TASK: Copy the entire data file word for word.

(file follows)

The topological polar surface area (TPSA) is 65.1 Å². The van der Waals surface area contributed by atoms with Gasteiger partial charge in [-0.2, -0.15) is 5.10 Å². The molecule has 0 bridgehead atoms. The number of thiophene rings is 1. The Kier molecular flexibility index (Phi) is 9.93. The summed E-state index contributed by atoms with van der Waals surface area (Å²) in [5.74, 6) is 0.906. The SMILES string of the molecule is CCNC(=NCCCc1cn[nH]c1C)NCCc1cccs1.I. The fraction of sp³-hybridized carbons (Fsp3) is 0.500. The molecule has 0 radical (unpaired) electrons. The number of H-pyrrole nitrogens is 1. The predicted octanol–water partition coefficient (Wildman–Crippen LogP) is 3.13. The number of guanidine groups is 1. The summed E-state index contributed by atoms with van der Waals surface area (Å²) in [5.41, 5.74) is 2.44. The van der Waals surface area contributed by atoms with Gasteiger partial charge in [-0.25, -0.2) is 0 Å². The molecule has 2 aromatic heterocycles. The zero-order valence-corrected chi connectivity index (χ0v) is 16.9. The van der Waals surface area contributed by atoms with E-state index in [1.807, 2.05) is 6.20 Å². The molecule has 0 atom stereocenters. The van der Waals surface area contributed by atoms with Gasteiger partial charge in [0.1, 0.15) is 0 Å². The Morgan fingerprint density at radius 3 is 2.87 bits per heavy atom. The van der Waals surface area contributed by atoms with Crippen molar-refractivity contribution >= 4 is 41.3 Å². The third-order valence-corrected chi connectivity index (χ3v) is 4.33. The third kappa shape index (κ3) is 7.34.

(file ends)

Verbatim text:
The topological polar surface area (TPSA) is 65.1 Å². The van der Waals surface area contributed by atoms with Gasteiger partial charge in [-0.2, -0.15) is 5.10 Å². The molecule has 0 bridgehead atoms. The number of thiophene rings is 1. The Kier molecular flexibility index (Phi) is 9.93. The summed E-state index contributed by atoms with van der Waals surface area (Å²) in [5.74, 6) is 0.906. The SMILES string of the molecule is CCNC(=NCCCc1cn[nH]c1C)NCCc1cccs1.I. The fraction of sp³-hybridized carbons (Fsp3) is 0.500. The molecule has 0 radical (unpaired) electrons. The number of H-pyrrole nitrogens is 1. The predicted octanol–water partition coefficient (Wildman–Crippen LogP) is 3.13. The number of guanidine groups is 1. The summed E-state index contributed by atoms with van der Waals surface area (Å²) in [5.41, 5.74) is 2.44. The van der Waals surface area contributed by atoms with Gasteiger partial charge in [-0.25, -0.2) is 0 Å². The molecule has 2 aromatic heterocycles. The zero-order valence-corrected chi connectivity index (χ0v) is 16.9. The van der Waals surface area contributed by atoms with E-state index in [1.807, 2.05) is 6.20 Å². The molecule has 0 atom stereocenters. The van der Waals surface area contributed by atoms with Gasteiger partial charge in [0.1, 0.15) is 0 Å². The Morgan fingerprint density at radius 3 is 2.87 bits per heavy atom. The van der Waals surface area contributed by atoms with Crippen molar-refractivity contribution >= 4 is 41.3 Å². The third-order valence-corrected chi connectivity index (χ3v) is 4.33. The third kappa shape index (κ3) is 7.34.